A less positive reason for residential segregation for ethnic minority groups in some local areas is the outcome of fear and experiences of racism and discrimination, meaning that some neighbourhoods represent safe havens from intolerance elsewhere; this is also highlighted in the review. In addition, geographical concentrations can be the result of ethnic inequalities which translate into barriers for residential mobility and restrict neighbourhood choice. The internal migration patterns of ethnic groups are similar across all groups including the white British, but differentiated by socio-economic class. Aspirational migration to the leafy suburbs can only be realised by those who have sufficient financial resources; the lower rates of social mobility for Pakistani and Bangladeshi groups than for white groups, and their concentration in deprived neighbourhoods, are reported in Dame Louise’s review.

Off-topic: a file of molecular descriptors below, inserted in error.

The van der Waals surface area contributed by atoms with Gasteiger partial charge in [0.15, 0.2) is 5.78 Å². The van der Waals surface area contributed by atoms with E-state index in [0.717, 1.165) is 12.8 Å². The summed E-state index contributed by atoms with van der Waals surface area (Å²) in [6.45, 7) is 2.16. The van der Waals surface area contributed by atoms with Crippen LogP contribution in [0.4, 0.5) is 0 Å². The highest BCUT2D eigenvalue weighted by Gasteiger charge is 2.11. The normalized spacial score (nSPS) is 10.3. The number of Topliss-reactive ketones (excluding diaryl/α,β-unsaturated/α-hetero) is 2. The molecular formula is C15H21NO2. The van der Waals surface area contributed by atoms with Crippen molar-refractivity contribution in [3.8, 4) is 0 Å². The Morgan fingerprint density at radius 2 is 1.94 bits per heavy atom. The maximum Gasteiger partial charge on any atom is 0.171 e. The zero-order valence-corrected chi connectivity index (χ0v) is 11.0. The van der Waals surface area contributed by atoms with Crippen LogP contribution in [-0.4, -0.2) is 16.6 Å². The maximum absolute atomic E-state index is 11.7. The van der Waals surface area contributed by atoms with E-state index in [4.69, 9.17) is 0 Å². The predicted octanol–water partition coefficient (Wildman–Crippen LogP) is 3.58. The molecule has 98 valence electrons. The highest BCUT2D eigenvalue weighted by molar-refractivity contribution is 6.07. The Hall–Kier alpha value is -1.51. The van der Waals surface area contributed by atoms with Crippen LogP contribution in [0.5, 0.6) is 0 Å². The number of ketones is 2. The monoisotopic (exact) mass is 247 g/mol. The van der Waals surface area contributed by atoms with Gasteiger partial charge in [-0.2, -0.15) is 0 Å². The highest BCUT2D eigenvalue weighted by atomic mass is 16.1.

Indeed, despite some improvements over the last 20 years, stark disadvantages remain for ethnic minority groups in employment, housing, education and health. The Casey Review provides clear evidence of some of these ethnic inequalities. As examples, it highlights that those in the black, Pakistani or Bangladeshi ethnic groups are three times more likely to be unemployed than those in the white British group, and it discusses the low status of employment for men in the Pakistani and Bangladesh ethnic groups who are in work. The geography of disadvantage is also outlined; worryingly, the most deprived 10% of areas of England are home to 31% and 28% of people in the Pakistani and Bangladeshi ethnic groups respectively.